It turns out he has been back on eBay and bought a very substantial children’s outdoor play wobble board. Well I’m sure it had a more professional name when sold by the manufacturer, but play wobble board or bouncy board is the most accurate description I can manage. To his credit it is in excellent condition and looks sturdy enough to last for years.
“Come on boys, hurry up and see if we can finish this job before I collect the kids from school”. (I am becoming quietly excited about this now and keen to share in the action!)
Wow with springs like this even Dad’s can have a go!
It’s taking shape and we’re on to the back filling, just 15 minutes before the children come home “put your backs into it then”…….. I’m more than occupied of cause enjoying the sunshine, holding the camera and offering morale support!

A bit more filling this side Ted!

And we are ready! A quick test by me before school run.


It’s clearly going to be a winner all round this summer. Excited children all came to give it a go…….
All in a days work here on the farm. I know there are more plans bubbling so keep watching and following to see which one lands next……Nick have you caught those wallabies yet? 
Coombe Mill Farm Holidays. Magical for children, toddlers and babies
There is so much advise these days on potty training your toddler it is hard to know what to follow. It’s a bit like maths, there are several possible ways to work out a sum and still reach the correct answer, just some methods are quicker than others! The reality is that by one means or another we have all come through potty training and learnt toilet etiquette.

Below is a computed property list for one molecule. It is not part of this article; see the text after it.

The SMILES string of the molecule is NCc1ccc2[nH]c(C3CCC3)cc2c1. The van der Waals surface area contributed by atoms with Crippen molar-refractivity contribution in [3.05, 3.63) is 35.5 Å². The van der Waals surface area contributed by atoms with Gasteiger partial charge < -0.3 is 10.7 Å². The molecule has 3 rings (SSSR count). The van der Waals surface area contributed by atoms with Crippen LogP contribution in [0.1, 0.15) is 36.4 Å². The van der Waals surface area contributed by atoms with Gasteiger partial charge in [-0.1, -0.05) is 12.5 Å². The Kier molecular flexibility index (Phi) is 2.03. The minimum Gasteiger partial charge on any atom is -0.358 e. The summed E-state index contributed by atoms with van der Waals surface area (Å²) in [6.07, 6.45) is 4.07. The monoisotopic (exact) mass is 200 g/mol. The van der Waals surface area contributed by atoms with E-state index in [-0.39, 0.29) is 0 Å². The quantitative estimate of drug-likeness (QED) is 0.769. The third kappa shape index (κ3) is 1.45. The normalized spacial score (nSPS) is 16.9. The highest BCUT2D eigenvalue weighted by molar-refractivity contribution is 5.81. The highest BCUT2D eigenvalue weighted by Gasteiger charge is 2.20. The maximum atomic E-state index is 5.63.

So why am I blogging on the subject? Simply to share my experience with my own 6 children. Every one of them is different in personality, intelligence, confidence and just about every trait you can think of, yet they have all been potty trained the same way and all been dry in a week. If I am honest, my method is not really mine at all, it is that which was thrust upon me by my confident 1st nanny. After around 10 years as a professional nanny and me as a know nothing new Mum returning to work, I figured I was best to just go along with her recommendation, as like most things, she knew what she was doing and it worked. Long after we moved away from Surrey and our family grew, I still stuck by her tried and tested method so here it is (Thanks Anna, your secrets shared!)
Golden rules
·         Be consistent
·         Once you start there is no going back
·         use incentives like chocolate buttons (usually never done by me)
·         Be patient and clear but don’t make the process an issue
·         Pick a week when you are at home with a clear diary for at least the first couple of days
·         Buy a basic alarm timer and some real toddler pants featuring your child’s favourite characters
·         Your child needs to want to move on to potty training and you need to be committed to making it work for them.
When to Start?
 Typically most are ready between 18 months and 3 years, but don’t panic, I do know of exceptions at either end! My children were all ready to be trained at around their 2nd birthday, this is not important, what is important is that you pick up on their cue as to when they are ready and able to learn. Try too early and you will both be disappointed, leave it too late and lazy behaviour sets in.
Training cue’s